MMP's a management problem

By Gordon McLauchlan
Published May 15th 2004 in The New Zealand Herald

The pundits are panicking about MMP, perhaps because they live in packs too close to Government politicians who have suffered from hydrophobia since they fell off their boards riding the big waves into the foreshore debate.

One after another the pundits are throwing up their word-processing hands in horror at what they see as administrative instability brought about by MMP.

What they haven't noticed is that politicians have been managing preferential voting systems around the world for a long time and the problem here is just that - managing it.

Since the days when Richard Seddon played emperor 100 years ago, New Zealanders have liked tough, pushy leaders who give the impression they know what's best for you, you and you. That's why Rob Muldoon could pull people to their feet at election meetings by looking so certain about everything with no shadows of doubt crossing his ferocious brow.

Helen Clark has ridden the crest of an electoral wave by pretending she knows what's better for you than you do because she has been a good judge of the electorate's mood, sensing that most New Zealanders want a balance of lifestyle and growth, without one impinging too seriously on the other. What she has lacked lately, though, is the ability - mostly the patience - to manage Parliament.

For some time she has looked like a woman bottling up emotions that would be better let out in the privacy of her own padded room, hugging a comfort cloth, rather than out here in a world full of imagined wreckers and haters.

MMP was adopted by New Zealanders for very good reasons. They got tired of the possibility of a cabinet of, say, 20 being dominated by one tough, blustering man in the case of Muldoon, or by small determined groups in the case of the 1984 Labour Administration, with no restraint against instant legislation.

The bid by some people to get an upper house which would put the brakes on legislation was a valid option except that it would have been a great deal more expensive than preferential voting.

Those commentators who consider today's situation unstable should think back to 1981 and the end of the 1980s. Now that was instability. Would the Springbok tour have gone ahead had MMP been in place? Almost certainly not. Would we have run reforms in the 1980s like a charging bull instead of cantering into the future the way Australia did? Again, almost certainly not.

And remember, too, the occasions on which up to 20 per cent of the general election vote went to minor parties whose voice was still never heard in the legislature. When politicians and pundits mouth that terrible cliche, "We should celebrate our cultural diversity", they should add next time, "and our diversity of opinion".

A claim has been made that the public is sick of the political turbulence brought about by MMP forcing the Government to consider and reconsider its seabed and foreshore legislation. Well, no piece of legislation in modern times will be more scrutinised and argued about before law is made. Great.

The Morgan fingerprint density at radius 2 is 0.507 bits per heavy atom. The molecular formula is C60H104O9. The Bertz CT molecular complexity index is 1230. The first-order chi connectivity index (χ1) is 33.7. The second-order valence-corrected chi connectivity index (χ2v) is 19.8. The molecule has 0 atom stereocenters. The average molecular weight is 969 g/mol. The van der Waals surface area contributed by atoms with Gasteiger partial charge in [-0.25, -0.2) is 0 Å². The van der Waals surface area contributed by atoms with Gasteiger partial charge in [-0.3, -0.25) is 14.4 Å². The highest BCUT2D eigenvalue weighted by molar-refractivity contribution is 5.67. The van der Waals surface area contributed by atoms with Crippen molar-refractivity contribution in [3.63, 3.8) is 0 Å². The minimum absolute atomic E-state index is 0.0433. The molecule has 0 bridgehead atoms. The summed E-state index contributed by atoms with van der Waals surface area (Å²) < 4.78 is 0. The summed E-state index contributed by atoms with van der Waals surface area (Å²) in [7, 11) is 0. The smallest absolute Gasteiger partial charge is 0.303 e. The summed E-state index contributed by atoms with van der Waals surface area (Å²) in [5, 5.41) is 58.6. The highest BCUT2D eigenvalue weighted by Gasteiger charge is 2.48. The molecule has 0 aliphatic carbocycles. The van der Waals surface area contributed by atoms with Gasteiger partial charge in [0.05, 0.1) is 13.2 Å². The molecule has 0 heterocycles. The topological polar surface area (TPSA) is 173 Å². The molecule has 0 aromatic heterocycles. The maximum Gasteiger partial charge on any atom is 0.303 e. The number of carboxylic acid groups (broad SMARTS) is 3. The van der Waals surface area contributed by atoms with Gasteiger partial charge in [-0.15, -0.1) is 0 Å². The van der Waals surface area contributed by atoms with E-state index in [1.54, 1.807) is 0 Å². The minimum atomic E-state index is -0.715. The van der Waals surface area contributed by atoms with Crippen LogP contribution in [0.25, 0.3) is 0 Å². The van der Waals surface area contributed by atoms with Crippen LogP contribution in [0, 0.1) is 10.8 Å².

It is up to the Government to negotiate, and if necessary compromise, to set up something acceptable to a majority of the people. This will be a major task for Helen Clark. I think she is capable of arriving at an acceptable solution - much more than Don Brash would because I think there are too many things he wouldn't compromise on.

After you've let the ordinary jokers fulminate about MMP, ask them would they like to go back to the first-past-the-post system and possibly throw up another generation of Muldoons and Douglases who knew absolutely what was right for you without even bothering to ask.

Mostly they hum and haw and either concede the point or claim we should try a better form of proportional representation. And if that went wrong and bad management caused instability we could try another. And another.

I don't believe the invasion of Iraq would have happened if the United States had had proportional representation. Theirs is a winner-take-all system in which two monolithic political organisations filter out the non-Establishment figures and ensure that no sharply different opinion will be heard in the corridors of power.

I still stare in disbelief when I see joint sessions of Congress giving standing ovation after standing ovation to their President when he addresses them. An American once told me the President was half monarch and half politician, but he's treated as 90 per cent monarch.

Proportional voting won't happen in the US because conservative rural opinion is locked into the system: North Dakota, with fewer people than we have in the South Island, has the same number of senators as New York with its population many times greater than the whole of New Zealand.

It seems obvious that politics in the US would be rejuvenated if voices outside the mainstream were heard in congressional debates the way they are heard in their maverick media. Perhaps more than half the people would then go to the polls, and the country with the world's greatest talent base for any form of intellectual or cultural pursuit would throw up great leaders again.